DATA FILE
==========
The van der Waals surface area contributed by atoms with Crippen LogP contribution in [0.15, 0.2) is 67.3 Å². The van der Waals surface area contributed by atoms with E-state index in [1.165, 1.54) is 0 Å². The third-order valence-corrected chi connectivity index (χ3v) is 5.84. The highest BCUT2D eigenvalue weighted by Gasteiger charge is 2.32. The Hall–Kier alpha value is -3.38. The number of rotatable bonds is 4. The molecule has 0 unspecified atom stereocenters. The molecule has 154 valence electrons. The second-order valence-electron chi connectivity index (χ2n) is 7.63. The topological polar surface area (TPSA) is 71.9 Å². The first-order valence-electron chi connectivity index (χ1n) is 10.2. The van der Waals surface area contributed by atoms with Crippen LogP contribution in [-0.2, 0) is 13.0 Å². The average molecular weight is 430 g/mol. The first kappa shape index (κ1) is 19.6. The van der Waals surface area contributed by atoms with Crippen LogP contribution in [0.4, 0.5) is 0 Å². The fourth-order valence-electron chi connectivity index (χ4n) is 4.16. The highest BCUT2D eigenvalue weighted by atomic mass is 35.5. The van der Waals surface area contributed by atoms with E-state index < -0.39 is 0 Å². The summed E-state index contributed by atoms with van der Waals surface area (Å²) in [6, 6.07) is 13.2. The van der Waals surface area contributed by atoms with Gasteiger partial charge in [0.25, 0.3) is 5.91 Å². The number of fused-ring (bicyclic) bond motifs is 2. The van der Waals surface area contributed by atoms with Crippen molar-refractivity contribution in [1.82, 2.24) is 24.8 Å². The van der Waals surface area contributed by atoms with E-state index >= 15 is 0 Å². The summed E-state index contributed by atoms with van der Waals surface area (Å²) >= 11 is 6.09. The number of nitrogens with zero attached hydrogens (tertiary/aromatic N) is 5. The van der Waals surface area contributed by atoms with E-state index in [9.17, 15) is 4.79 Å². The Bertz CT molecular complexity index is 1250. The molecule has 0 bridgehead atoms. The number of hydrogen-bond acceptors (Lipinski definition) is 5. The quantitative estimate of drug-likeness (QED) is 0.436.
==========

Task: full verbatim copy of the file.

The van der Waals surface area contributed by atoms with Crippen LogP contribution in [0.15, 0.2) is 67.3 Å². The van der Waals surface area contributed by atoms with E-state index in [1.165, 1.54) is 0 Å². The third-order valence-corrected chi connectivity index (χ3v) is 5.84. The highest BCUT2D eigenvalue weighted by Gasteiger charge is 2.32. The Hall–Kier alpha value is -3.38. The number of rotatable bonds is 4. The molecule has 0 unspecified atom stereocenters. The molecule has 154 valence electrons. The second-order valence-electron chi connectivity index (χ2n) is 7.63. The topological polar surface area (TPSA) is 71.9 Å². The first-order valence-electron chi connectivity index (χ1n) is 10.2. The van der Waals surface area contributed by atoms with Crippen LogP contribution in [-0.2, 0) is 13.0 Å². The average molecular weight is 430 g/mol. The first kappa shape index (κ1) is 19.6. The van der Waals surface area contributed by atoms with Crippen LogP contribution in [0.4, 0.5) is 0 Å². The fourth-order valence-electron chi connectivity index (χ4n) is 4.16. The highest BCUT2D eigenvalue weighted by atomic mass is 35.5. The van der Waals surface area contributed by atoms with E-state index < -0.39 is 0 Å². The summed E-state index contributed by atoms with van der Waals surface area (Å²) in [6, 6.07) is 13.2. The van der Waals surface area contributed by atoms with Gasteiger partial charge in [0.25, 0.3) is 5.91 Å². The number of fused-ring (bicyclic) bond motifs is 2. The van der Waals surface area contributed by atoms with Crippen molar-refractivity contribution in [1.82, 2.24) is 24.8 Å². The van der Waals surface area contributed by atoms with E-state index >= 15 is 0 Å². The summed E-state index contributed by atoms with van der Waals surface area (Å²) >= 11 is 6.09. The number of nitrogens with zero attached hydrogens (tertiary/aromatic N) is 5. The van der Waals surface area contributed by atoms with E-state index in [9.17, 15) is 4.79 Å². The Bertz CT molecular complexity index is 1250. The molecule has 0 bridgehead atoms. The number of hydrogen-bond acceptors (Lipinski definition) is 5. The quantitative estimate of drug-likeness (QED) is 0.436.